So let's pause a moment to talk weapons, because weapon use is strategic in Deadbolt. It's early in the new Death's career, and he hasn't earned the scythe yet. You start the game with a revolver and six bullets, but as you collect more souls you can buy additional weapons with various attributes. The scythe is the most expensive item in the store, and I'm not sure what it does yet. I hope it's as bad-arse as it sounds. It almost certainly will be quieter than the other weapons available, as most of the firearms bring unwanted attention from nearby enemies – though not as much as you'd think. There seems to be a unique sonic radius for the various weapons, and they're all surprisingly small. Shooting someone will almost always attract the attention of someone else in the same room, but not necessarily in the next room over. This can be a blessing and a curse as you try to peel one enemy away from the pack so you can deal with them one at a time, as gunshots seem to either attract everyone or no one. Fortunately, you can play the game like a cover-based shooter if you really want to, ducking behind a couch and stepping out to pick off your enemies as they reload. Ammunition is scarce, so I wouldn't recommend trying to play a whole level like that, but if you happen upon a weapons cache in the level and want to go to town, that's up to you. You might as well, since you can't keep the weapons you pick up from one level to the next.

As I said earlier, the graphical style is reminiscent of Gunpoint, and it works. I like this style, which I wouldn't call "retro" so much as I'd call it minimalist. It evokes the maximum amount of atmosphere with the minimum number of pixels.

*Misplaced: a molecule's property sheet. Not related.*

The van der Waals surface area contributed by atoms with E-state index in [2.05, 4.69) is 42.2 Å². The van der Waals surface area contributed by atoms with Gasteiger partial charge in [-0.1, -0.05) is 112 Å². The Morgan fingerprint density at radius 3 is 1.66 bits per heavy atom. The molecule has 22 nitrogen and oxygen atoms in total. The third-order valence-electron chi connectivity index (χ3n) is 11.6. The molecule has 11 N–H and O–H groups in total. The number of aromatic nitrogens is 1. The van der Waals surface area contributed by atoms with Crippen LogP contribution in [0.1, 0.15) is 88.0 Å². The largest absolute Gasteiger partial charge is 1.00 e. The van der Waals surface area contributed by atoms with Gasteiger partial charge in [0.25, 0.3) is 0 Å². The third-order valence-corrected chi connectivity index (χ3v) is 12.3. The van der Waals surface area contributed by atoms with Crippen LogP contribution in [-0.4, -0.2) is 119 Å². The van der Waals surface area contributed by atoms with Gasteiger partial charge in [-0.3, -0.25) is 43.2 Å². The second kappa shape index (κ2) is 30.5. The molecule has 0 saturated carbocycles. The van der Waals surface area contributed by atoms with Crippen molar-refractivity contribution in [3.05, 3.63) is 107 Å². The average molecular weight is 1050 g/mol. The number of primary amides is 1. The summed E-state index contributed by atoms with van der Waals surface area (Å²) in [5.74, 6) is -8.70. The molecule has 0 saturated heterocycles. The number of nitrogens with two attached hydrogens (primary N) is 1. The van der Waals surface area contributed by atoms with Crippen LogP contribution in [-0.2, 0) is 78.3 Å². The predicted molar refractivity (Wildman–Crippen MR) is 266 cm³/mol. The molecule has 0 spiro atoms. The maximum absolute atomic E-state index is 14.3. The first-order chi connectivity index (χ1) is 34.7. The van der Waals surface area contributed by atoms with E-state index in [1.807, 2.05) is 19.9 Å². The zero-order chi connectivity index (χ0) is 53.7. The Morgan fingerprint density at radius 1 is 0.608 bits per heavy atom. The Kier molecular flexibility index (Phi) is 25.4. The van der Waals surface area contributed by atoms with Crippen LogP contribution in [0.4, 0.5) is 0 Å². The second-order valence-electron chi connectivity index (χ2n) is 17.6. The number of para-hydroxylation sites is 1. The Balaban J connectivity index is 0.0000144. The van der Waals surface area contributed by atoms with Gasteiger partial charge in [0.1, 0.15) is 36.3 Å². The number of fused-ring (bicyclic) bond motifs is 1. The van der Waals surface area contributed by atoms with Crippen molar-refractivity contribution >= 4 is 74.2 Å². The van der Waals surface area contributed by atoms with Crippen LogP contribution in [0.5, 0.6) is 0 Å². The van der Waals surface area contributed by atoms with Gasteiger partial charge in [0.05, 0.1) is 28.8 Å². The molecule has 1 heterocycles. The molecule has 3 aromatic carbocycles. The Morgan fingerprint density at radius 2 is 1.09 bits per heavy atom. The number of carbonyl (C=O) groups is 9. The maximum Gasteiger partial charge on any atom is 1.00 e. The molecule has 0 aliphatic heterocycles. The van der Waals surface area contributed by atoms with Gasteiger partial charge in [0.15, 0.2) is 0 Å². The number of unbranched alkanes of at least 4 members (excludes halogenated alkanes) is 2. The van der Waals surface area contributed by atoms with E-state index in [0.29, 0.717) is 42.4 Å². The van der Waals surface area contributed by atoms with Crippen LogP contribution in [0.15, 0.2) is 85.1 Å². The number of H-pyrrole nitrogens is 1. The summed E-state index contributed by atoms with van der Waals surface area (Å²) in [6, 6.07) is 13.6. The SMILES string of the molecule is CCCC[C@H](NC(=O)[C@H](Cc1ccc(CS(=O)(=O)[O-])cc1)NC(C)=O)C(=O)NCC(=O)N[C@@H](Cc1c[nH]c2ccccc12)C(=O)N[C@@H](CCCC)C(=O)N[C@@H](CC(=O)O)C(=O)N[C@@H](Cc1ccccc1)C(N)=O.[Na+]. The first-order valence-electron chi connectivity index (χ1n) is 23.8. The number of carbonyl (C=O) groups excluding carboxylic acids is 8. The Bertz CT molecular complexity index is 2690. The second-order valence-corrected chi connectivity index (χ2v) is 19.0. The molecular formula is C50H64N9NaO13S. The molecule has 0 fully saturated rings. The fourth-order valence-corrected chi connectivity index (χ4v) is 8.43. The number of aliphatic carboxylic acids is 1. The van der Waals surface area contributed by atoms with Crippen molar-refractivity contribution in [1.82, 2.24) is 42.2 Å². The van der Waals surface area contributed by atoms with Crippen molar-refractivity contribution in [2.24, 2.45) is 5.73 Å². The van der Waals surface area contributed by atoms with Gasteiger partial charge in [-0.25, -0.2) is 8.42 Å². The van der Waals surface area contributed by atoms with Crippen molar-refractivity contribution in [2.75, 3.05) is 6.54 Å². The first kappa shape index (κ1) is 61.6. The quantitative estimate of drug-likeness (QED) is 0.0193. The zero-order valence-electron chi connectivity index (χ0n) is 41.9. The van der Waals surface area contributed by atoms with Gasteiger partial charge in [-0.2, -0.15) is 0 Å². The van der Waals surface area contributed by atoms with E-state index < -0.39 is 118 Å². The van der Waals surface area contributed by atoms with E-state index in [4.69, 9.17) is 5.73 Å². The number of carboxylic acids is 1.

For those of you keeping track, that's the second time I've ventured into the "what I think words mean" territory this review. I look forward to spirited debate in the comments.

Will Death Stalk On?

I finished Gunpoint because the game grabbed me by the lips and yanked. Deadbolt has a similar vibe about it. I'm enjoying the stealth puzzles, and I love the graphical style. The only thing it's missing is the Gunpoint humor, but with gameplay this solid I can give that a bye.

Is it the Dark Souls of pixelly stealth games?

There's a lot of challenge to this game, and a lot of it is in figuring out how everything works. What's the sound-radius of the weapon you're holding? Is it quieter to shoot an enemy, or to beat him to death with a hammer? The mission briefing does give you some level-specific tips, but they don't always seem particularly useful.

So, taking into account all of the factors that make a game Dark Souls-esque (challenge, opacity, contempt for the player and meme potential) I have to give this one a ten. Unfortunately, I haven't figured out how to apply that math to Dark Souls itself, because my calculation spreadsheet keeps giving me a circular reference error.


Dusk to Dawn Bar & Club? That's quite a bit on the nose. Are there snakes wrapped around the dancing women? Subtlety isn't one of gaming's greatest virtues, eh?

I hadn't notice the name of the club. That's funny.

There are no snakes that I'm aware of. Everyone in that lower level is dancing, which is why they're not attacking the main character. Dancing vampires don't notice you unless you shoot them.

Subtle it may not be, but it's got some very good gameplay.

It is one of my favorite "Hotline" style games. It is better than two in terms of gameplay. The music is better in Two. Deadbolt has a crescendo of highs and being able to recognize the enemies and able to react to that is such a better feeling than that guy shot me across the hall.